Looping with two variables from a vector

I have a 30-vector, x where each element of x follows a standardised normal distribution. So in Matlab,

I have:

``````for i=1:30;
x(i)=randn;
end;
``````

Now I want to create 30*30=900 elements from vector, x to make a 900-vector, C defined as follows:

I am unable to do the loop for two variables (k and l) properly. I have:

``````for k=1:30,l=1:30;
C(k,l)=(1/30)*symsum((x(i))*(x(i-abs(k-l))),1,30+abs(k-l));
end
``````

It says '??? Undefined function or method 'symsum' for input arguments of type 'double'.'

I hope to gain from this a 900-vector, C which I will then rewrite as a matrix. The reason I have using two indices k and l instead of one is because I eventually want these indices to denote the (k,l)-entry of such a matrix so it is important that that my 900-vector will be in the form of C = [ row 1 row 2 row 3 ... row 30 ] so I can use the reshape tool i.e.

``````C'=reshape(C,30,30)
``````

Could anyone help me with the code for the summation and getting such a 900 vector.

-
Where to start from ... for the first you can simply do `x=randn(1,30)`. Your second code block has no sense at all in Matlab ... as you cannot loop through 2 variables on the way you are trying to. Either you make both `k` and `l` depend on `i` and loop through `i`. What you tried makes not sense as you try to loop along `i` when that doesn't exist, hence the error. Then `'` has a meaning in Matlab `help ctranspose` and you should remove it from where you placed it. Furthermore, I don't think you need reshaping at all. I'd encourage you to read any Matlab intro. –  Drodbar Jul 13 '12 at 13:01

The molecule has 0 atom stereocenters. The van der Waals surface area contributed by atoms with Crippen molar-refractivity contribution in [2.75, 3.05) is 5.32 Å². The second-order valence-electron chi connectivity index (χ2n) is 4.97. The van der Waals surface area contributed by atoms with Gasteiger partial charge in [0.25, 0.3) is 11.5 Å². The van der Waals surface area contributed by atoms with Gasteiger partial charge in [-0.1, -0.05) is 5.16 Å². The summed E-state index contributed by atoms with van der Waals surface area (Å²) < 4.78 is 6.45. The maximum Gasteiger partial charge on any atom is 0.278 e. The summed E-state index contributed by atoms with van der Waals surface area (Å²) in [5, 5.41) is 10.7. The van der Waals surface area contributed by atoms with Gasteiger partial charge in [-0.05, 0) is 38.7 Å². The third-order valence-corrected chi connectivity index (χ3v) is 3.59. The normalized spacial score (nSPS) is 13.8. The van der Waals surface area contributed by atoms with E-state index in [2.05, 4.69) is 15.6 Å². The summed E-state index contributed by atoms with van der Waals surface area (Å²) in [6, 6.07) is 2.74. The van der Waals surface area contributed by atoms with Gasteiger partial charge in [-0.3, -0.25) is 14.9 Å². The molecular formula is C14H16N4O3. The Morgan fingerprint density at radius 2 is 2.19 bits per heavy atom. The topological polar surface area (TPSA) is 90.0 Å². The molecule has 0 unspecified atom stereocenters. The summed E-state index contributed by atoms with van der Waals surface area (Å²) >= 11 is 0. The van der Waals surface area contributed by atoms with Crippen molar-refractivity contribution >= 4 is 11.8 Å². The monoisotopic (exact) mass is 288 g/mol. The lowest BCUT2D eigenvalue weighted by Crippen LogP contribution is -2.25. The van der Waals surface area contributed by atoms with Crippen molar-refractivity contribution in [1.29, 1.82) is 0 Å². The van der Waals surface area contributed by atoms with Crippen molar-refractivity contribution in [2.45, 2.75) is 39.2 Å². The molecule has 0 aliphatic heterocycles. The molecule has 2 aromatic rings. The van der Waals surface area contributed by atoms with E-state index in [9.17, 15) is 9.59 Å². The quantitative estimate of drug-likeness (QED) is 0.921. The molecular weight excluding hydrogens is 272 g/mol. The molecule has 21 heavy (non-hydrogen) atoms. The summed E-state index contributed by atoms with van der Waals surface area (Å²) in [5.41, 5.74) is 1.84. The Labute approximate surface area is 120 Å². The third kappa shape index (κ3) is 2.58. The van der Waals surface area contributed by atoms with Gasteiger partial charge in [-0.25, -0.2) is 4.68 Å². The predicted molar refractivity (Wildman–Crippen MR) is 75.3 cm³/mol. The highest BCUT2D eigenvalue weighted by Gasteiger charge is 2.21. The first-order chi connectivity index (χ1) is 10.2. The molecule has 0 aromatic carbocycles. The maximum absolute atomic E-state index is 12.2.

`symsum` is for symbolic variables, not actual numbers. –  tmpearce Jul 13 '12 at 13:03
Thanks for the tips on the short cuts, I'm really new to Matlab and I need to get this to work for a specific task. I am trying to Google and find a similar post but I don't quite know what I'm looking for. Is there any Matlab intro you can suggest? I will change the C' to D. A question, finding this 900-vector possible right? –  user1523500 Jul 13 '12 at 13:09
You deleted your question on Mathematica stackexchange. I was going to post an answer. Shame on you! :) –  belisarius Jun 12 at 13:46
I am about to repost it, I realsied I made some mistakes on the question! –  user1523500 Jun 12 at 13:48

Let's try to make this a bit efficient.

``````n = 30;
x = randn(n,1);

%# preassign C for speed
C = zeros(n);

%# fill only one half of C, since it's symmetric
for k = 2:n
for l = 1:k-1
%# shift the x-vector by |k-l| and sum it up
delta = k-l; %# k is always larger than l
C(k,l) = sum( x(1:end-delta).*x(1+delta:end) );
end
end

%# fill in the other half of C
C = C + C';

%# add the diagonal (where delta is 0, and thus each
%# element of x is multiplied with itself
C(1:n+1:end) = sum(x.^2);
``````
-
Thank you very much, this seems to have cracked it! I really appreciate the help. –  user1523500 Jul 13 '12 at 13:26
@user1523500: I have, on purpose, included a few vectorization tricks. I encourage you to go through the code and make sure that you understand what everything does. –  Jonas Jul 13 '12 at 13:59

It seems to me that you want a matrix C of 30x30 elements. Given the formula that you provided I would do

``````x = randn(1,30)
C = zeros(30,30)
for k=1:30
for l=1:30
v = abs(k-l);
for i =1:30-v
C(k,l) = C(k,l) + x(i)*x(i+v);
end
end
end
``````

if you actually need the vector you can obtain it from the matrix.

-
what about the missing `end` statements? –  Drodbar Jul 13 '12 at 13:05
added, cut & paste error –  igon Jul 13 '12 at 13:06
For some reason, the matrix that I get from this is the 0 matrix. –  user1523500 Jul 13 '12 at 13:14
have you initialized the x vector? x = randn(1,30) –  igon Jul 13 '12 at 13:18
I did, but no worries! The answer below seems to have cracked it. I appreciate the help guys! Thank you!! –  user1523500 Jul 13 '12 at 13:25